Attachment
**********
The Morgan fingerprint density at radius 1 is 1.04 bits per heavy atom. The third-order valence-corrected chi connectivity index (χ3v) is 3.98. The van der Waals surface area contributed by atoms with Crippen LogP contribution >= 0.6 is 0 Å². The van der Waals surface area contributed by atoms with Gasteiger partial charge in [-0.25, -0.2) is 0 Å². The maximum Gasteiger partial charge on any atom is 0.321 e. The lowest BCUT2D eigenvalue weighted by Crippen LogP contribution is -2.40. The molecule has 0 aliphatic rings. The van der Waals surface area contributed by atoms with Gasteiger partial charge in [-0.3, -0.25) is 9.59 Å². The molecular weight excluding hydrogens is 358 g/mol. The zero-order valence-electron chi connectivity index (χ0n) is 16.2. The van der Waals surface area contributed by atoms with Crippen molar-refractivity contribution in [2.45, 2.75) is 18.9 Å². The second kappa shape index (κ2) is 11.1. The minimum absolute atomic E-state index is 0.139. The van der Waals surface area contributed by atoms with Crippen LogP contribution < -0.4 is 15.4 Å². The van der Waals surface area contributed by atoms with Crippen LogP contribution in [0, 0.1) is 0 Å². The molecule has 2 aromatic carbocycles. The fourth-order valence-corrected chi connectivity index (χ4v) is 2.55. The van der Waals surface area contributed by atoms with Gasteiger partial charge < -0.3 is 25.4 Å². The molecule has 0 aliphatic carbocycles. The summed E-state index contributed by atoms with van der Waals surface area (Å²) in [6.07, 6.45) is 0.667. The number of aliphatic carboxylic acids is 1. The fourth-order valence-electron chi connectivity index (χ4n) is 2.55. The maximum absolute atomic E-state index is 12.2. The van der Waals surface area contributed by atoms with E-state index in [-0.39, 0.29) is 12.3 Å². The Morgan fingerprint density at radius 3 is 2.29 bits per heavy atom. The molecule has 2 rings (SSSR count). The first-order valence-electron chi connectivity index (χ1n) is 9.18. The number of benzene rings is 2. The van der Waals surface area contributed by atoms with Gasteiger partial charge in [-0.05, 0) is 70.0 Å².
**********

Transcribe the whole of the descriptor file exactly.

The Morgan fingerprint density at radius 1 is 1.04 bits per heavy atom. The third-order valence-corrected chi connectivity index (χ3v) is 3.98. The van der Waals surface area contributed by atoms with Crippen LogP contribution >= 0.6 is 0 Å². The van der Waals surface area contributed by atoms with Gasteiger partial charge in [-0.25, -0.2) is 0 Å². The maximum Gasteiger partial charge on any atom is 0.321 e. The lowest BCUT2D eigenvalue weighted by Crippen LogP contribution is -2.40. The molecule has 0 aliphatic rings. The van der Waals surface area contributed by atoms with Gasteiger partial charge in [-0.3, -0.25) is 9.59 Å². The molecular weight excluding hydrogens is 358 g/mol. The zero-order valence-electron chi connectivity index (χ0n) is 16.2. The van der Waals surface area contributed by atoms with Crippen molar-refractivity contribution in [2.45, 2.75) is 18.9 Å². The second kappa shape index (κ2) is 11.1. The minimum absolute atomic E-state index is 0.139. The van der Waals surface area contributed by atoms with Crippen LogP contribution < -0.4 is 15.4 Å². The van der Waals surface area contributed by atoms with Crippen LogP contribution in [0, 0.1) is 0 Å². The molecule has 2 aromatic carbocycles. The fourth-order valence-corrected chi connectivity index (χ4v) is 2.55. The van der Waals surface area contributed by atoms with Gasteiger partial charge < -0.3 is 25.4 Å². The molecule has 0 aliphatic carbocycles. The summed E-state index contributed by atoms with van der Waals surface area (Å²) in [6.07, 6.45) is 0.667. The number of aliphatic carboxylic acids is 1. The fourth-order valence-electron chi connectivity index (χ4n) is 2.55. The maximum absolute atomic E-state index is 12.2. The van der Waals surface area contributed by atoms with E-state index in [-0.39, 0.29) is 12.3 Å². The Morgan fingerprint density at radius 3 is 2.29 bits per heavy atom. The molecule has 2 rings (SSSR count). The first-order valence-electron chi connectivity index (χ1n) is 9.18. The number of benzene rings is 2. The van der Waals surface area contributed by atoms with Gasteiger partial charge in [-0.05, 0) is 70.0 Å².